In this connection substances increasing blood’s coagulation capacity in cases of coagulopathic haemorrhage in patients brought out of terminal states and states of severe shock should only be administered in strict accord with the readings, and under control of the state of the coagulation and fibrinolytic systems.

For evaluating the development of either hypercoagulation or hypocoagulation, it is not so much the absolute value as the alte­ration in the concentration ratios of the factors of the coagulation and fibrinolytic systems that counts.

There can be no doubt that the development of thrombo-embolic complications is no less dangerous than coagulopathic haemor­rhage. Its main cause is an increase in blood coagulation capacity. The findings of several authors indicate that hypercoagulation is to be observed during the postoperational period in cases of myo­cardial infarction, severe multiple trauma, and of certain other pathological conditions. The experiments carried out by Markosian et al. showed that stimulation of the sympathetic sectors of the vegetative nervous system, of the adrenergic elements of the reticular formation, and of certain nuclei in the hypothalamus, and certain hormones all have considerable effect on the biosynthesis and production of procoagulants.

The development of hypercoa­gulation is encouraged, in addition, by insufficient oxygenation of the blood and hypochromic anaemia, with which, as a rule, hyperfibrinogenaemia, thrombocytosis and a shortening of blood coa­gulation time are to be observed. In the opinion of some authors, fibrinolytic activity decreases, and in the opinion of others, increa­ses. According to the data of several mortuaries, the num­ber of patients dying from thrombo-embolic complications has in­creased in recent years. In most cases these complications develop on the third to eleventh day after operation. Mortality is particu­larly high in thrombo-embolism of the stem and branches of the pulmonary arteries. Most authors recognize three forms of embo­lism of the pulmonary artery, as concerns its clinical course — (1) fulminating; (2) rapid; and (3) slow. Half the patients dying of it do so in the first hour after their accident, 30 to 40 per cent during the first 24 hours.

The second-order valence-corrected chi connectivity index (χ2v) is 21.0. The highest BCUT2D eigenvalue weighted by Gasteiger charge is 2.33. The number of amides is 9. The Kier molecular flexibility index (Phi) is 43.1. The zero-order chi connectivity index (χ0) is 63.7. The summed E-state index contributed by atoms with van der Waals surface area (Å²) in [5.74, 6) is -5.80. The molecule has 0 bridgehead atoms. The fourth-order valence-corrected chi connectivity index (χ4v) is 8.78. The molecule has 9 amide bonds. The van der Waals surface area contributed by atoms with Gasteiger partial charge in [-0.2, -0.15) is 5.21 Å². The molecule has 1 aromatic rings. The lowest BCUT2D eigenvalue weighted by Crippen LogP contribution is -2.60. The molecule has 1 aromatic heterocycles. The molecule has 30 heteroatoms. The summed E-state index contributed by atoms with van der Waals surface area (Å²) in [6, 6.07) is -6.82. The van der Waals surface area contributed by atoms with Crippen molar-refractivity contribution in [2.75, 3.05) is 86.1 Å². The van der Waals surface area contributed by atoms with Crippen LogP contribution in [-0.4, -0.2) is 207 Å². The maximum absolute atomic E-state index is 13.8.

The Mobile Reanimation Centre had 28 patients be­tween the ages of 25 and 50, under observation for thrombo-em­bolism of the pulmonary artery; only six survived, those with the slow form of thrombosis of the branches of the pulmonary artery. The main components of the therapy employed were the administration of large doses of direct action anticoagulants in combination with fibrinolysin and cardiac glucosides. The all-round effect of heparin in physiological processes is well known. Apart from its normalizing effect on the coagula­tion system, heparin improves microcirculation and increases resistance to hypoxia.

The experience of our clinic and the findings of other authors indicate that timely administration of heparin and fibrinolysin in the needed doses avoids, and in many cases eliminates, thrombo­embolic complications of various pathological states. There is reason to hope that successful development of thoracic and vascu­lar surgery, and of anaesthesiology and reanimatology will help reduce mortality from this dread complication. Nonetheless it is quite correct that first place is given at present to the prophylaxis of thrombo-embolic complications, in which a major role may be played by the coagulation wards already set up, and specialized departments for treating patients with haemostatic disorders. In addition it is necessary to improve general practitioners know­ledge on questions of theory of coagulation.

Proper and timely evaluation of the coagulability of the blood can undoubtedly help apply the most useful pathogenetic therapy and consequently to create the most favourable conditions for res­toration of the organism’s functions.

.